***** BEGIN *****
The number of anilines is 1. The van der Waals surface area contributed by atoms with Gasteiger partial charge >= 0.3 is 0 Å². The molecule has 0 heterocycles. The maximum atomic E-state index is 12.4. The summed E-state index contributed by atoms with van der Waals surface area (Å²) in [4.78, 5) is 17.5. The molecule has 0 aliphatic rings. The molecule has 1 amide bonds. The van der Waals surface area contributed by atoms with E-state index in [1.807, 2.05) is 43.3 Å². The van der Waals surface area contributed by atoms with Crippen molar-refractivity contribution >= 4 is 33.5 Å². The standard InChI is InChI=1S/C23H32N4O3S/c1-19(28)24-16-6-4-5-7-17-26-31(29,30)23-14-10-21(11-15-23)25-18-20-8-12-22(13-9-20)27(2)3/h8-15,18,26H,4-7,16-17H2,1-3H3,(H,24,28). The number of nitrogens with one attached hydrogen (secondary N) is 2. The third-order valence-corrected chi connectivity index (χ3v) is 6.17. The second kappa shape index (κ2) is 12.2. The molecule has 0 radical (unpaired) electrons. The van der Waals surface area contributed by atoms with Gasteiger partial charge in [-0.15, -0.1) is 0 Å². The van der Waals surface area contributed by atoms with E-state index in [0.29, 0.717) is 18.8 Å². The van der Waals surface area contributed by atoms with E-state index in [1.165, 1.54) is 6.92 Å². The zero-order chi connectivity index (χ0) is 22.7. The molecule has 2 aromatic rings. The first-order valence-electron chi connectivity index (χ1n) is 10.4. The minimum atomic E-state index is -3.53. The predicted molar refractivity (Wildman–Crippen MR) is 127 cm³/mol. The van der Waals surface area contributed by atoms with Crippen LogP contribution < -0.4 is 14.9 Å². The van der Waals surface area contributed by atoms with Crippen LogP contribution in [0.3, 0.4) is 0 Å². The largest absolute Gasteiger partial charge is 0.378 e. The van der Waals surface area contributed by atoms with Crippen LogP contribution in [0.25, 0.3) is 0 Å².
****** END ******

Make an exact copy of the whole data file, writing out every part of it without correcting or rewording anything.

The number of anilines is 1. The van der Waals surface area contributed by atoms with Gasteiger partial charge >= 0.3 is 0 Å². The molecule has 0 heterocycles. The maximum atomic E-state index is 12.4. The summed E-state index contributed by atoms with van der Waals surface area (Å²) in [4.78, 5) is 17.5. The molecule has 0 aliphatic rings. The molecule has 1 amide bonds. The van der Waals surface area contributed by atoms with E-state index in [1.807, 2.05) is 43.3 Å². The van der Waals surface area contributed by atoms with Crippen molar-refractivity contribution >= 4 is 33.5 Å². The standard InChI is InChI=1S/C23H32N4O3S/c1-19(28)24-16-6-4-5-7-17-26-31(29,30)23-14-10-21(11-15-23)25-18-20-8-12-22(13-9-20)27(2)3/h8-15,18,26H,4-7,16-17H2,1-3H3,(H,24,28). The number of nitrogens with one attached hydrogen (secondary N) is 2. The third-order valence-corrected chi connectivity index (χ3v) is 6.17. The second kappa shape index (κ2) is 12.2. The molecule has 0 radical (unpaired) electrons. The van der Waals surface area contributed by atoms with Gasteiger partial charge in [-0.15, -0.1) is 0 Å². The van der Waals surface area contributed by atoms with E-state index in [0.29, 0.717) is 18.8 Å². The van der Waals surface area contributed by atoms with E-state index in [1.165, 1.54) is 6.92 Å². The zero-order chi connectivity index (χ0) is 22.7. The molecule has 2 aromatic rings. The first-order valence-electron chi connectivity index (χ1n) is 10.4. The minimum atomic E-state index is -3.53. The predicted molar refractivity (Wildman–Crippen MR) is 127 cm³/mol. The van der Waals surface area contributed by atoms with Crippen LogP contribution < -0.4 is 14.9 Å². The van der Waals surface area contributed by atoms with Crippen LogP contribution in [0.3, 0.4) is 0 Å². The largest absolute Gasteiger partial charge is 0.378 e. The van der Waals surface area contributed by atoms with Crippen LogP contribution in [0.25, 0.3) is 0 Å².